If you're planning to visit next year's fair, you can get information on events and places to stay in Garrett County by calling 301-334-1948. Information on the fair itself can be had from Dale Glotfelty, president of the fair, at 301-245-4279.

Here are some blue-ribbon winners from the 1990 Garrett County Fair:


Brockmeyer usually just sifts confectioners' sugar on top of this cake, but he says it is very good with a chocolate icing or with whipped cream and toasted coconut.

2 cups sifted flour

2 cups sugar

1 generous teaspoon baking powder

1 cup milk

2 tablespoons butter or margarine

4 eggs

1 1/2 teaspoons butternut or vanilla flavoring

Place dry ingredients together in large bowl. Place milk and butter in small saucepan and heat until butter is melted. While butter/milk mixture is heating, beat eggs and add to dry ingredients. Then add the milk mixture and the butternut or vanilla, and beat with electric mixer or by hand until batter is smooth.

Pour batter into a greased and floured 3-inch deep, 8-inch-round cake pan and bake in a preheated 350-degree oven for 40 to 50 minutes, or until a toothpick inserted in the center of the cake comes out clean. Cool for 10 minutes and remove from the pan.

Per serving: 148 calories, 3 gm protein, 29 gm carbohydrates, 3 gm fat, 2 gm saturated fat, 60 mg cholesterol, 49 mg sodium.


Fazenbaker says she's been making this bread so long she doesn't remember where the recipe came from, but she may have gotten it at a Gold Medal Flour workshop many years ago.

1 package active dry yeast

1 1/4 cup warm water, (115 degrees)

2 tablespoons shortening

2 tablespoons brown sugar

2 teaspoons salt

1 cup rye flour

2 1/2 cups white flour, approximately

About 2 tablespoons melted butter for greasing pan

In large mixing bowl dissolve yeast in warm water. Add shortening, sugar, salt, rye flour and 1 cup white flour. Beat two minutes on medium speed, scrape bowl frequently. Stir in remaining flour until smooth. Knock down dough from sides of the bowl. Cover and let rise in a warm place about 30 minutes.

Knock dough down thoroughly. Spread evenly in a greased 9-by-5-by-3-inch loaf pan. Smooth top of loaf by patting into shape with floured hand. Let rise until batter is one inch from top of pan.

Bake in a preheated 375-degree oven for 45 to 50 minutes or until the loaf is brown and sounds hollow when tapped. Brush with butter, remove from pan and cool.

Per 1/4-loaf serving: 500 calories, 11 gm protein, 84 gm carbohydrates, 13 gm fat, 5 gm saturated fat, 15 mg cholesterol, 1128 mg sodium.


3/4 cup milk

3 tablespoons shortening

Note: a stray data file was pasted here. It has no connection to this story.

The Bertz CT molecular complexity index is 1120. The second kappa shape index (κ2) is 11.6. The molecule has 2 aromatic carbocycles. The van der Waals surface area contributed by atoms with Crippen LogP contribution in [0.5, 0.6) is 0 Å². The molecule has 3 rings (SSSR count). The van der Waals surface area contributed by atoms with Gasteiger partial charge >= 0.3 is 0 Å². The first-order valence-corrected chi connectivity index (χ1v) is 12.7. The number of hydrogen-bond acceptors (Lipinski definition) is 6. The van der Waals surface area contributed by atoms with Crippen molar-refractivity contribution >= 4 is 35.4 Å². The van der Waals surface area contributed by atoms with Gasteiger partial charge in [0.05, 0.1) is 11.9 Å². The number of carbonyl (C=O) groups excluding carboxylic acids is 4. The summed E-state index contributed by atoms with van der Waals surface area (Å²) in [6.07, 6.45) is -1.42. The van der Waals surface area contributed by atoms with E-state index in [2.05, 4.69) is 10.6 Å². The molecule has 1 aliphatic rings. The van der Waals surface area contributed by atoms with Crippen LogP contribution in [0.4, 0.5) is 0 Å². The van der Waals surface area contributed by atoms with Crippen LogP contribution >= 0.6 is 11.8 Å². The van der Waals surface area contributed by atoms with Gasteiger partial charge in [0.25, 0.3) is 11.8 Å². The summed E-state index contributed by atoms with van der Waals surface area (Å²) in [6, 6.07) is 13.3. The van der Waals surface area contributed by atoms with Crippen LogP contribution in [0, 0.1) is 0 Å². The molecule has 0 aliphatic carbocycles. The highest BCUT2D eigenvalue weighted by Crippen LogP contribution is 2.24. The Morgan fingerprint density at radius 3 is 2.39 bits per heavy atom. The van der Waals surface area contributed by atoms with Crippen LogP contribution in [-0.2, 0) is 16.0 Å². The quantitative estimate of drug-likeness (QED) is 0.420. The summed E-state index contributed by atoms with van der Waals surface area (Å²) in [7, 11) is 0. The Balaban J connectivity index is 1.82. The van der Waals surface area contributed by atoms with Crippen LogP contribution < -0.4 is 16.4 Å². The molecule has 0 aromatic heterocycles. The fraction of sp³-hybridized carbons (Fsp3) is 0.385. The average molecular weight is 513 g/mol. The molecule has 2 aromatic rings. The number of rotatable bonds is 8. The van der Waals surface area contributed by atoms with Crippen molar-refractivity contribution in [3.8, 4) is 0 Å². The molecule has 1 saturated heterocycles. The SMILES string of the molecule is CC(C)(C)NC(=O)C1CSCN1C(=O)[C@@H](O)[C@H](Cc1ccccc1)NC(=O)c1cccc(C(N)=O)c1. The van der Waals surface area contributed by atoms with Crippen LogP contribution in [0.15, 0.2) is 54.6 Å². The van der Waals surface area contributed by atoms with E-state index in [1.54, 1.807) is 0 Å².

3 tablespoons sugar

1/2 teaspoon salt

1 package yeast

1 egg, beaten

1/2 teaspoon vanilla

3 cups all-purpose flour


6 tablespoons butter, softened

1/2 cup brown sugar

1 teaspoon cinnamon

1/2 cup raisins

1/4 cup mixed candied fruit*

1/4 cup apricot marmalade*

1/4 cup maraschino cherries, halved (optional)


1/2 cup confectioners' sugar

1 teaspoon butter, softened

1 teaspoon water

Heat milk to warm, about 115 degrees. Place in a large bowl and stir in shortening, sugar, salt, yeast, beaten egg and vanilla. Gradually add the flour and mix well.

Turn dough onto a floured surface and knead lightly, using a little more flour if the dough is sticky. Place dough in a greased bowl, cover with a towel and allow to rise until doubled in bulk. Turn out onto a floured surface and shape into a rectangle approximately 12-by-18 inches.

Spread softened butter evenly over surface. Sprinkle on the brown sugar mixed with the cinnamon and then scatter raisins and candied fruit evenly over the surface.

Roll up like a jelly roll and form into a circle. Place on a cookie sheet that you have greased. With kitchen scissors, make cuts every inch to within a 1/2 inch of the bottom of the dough. Then lay alternate pieces back toward the center of the ring and the others outwards. Cover and let rise until dough doubles in size.

Put 1/2 teaspoon of the apricot marmalade on each slice and arrange the cherries decoratively around the ring. Place in a preheated 400-degree oven and bake for 20 minutes. Let cool.

To make the icing, mix the sugar and butter, then add enough water to bring the icing to spreading consistency. Ice the cake decoratively around the edges.

* If you can't find the marmalade, you can substitute apricot, peach or red currrant jelly. Chopped pecans are a good substitute for candied fruits.

Per serving: 210 calories, 3 gm protein, 34 gm carbohydrates, 8 gm fat, 4 gm saturated fat, 28 mg cholesterol, 114 mg sodium.

Anne Mullin Burnham is a veteran fair competitor from her childhood days in North Co. Dublin, Ireland. She is now a freelance writer living in Pittsburgh.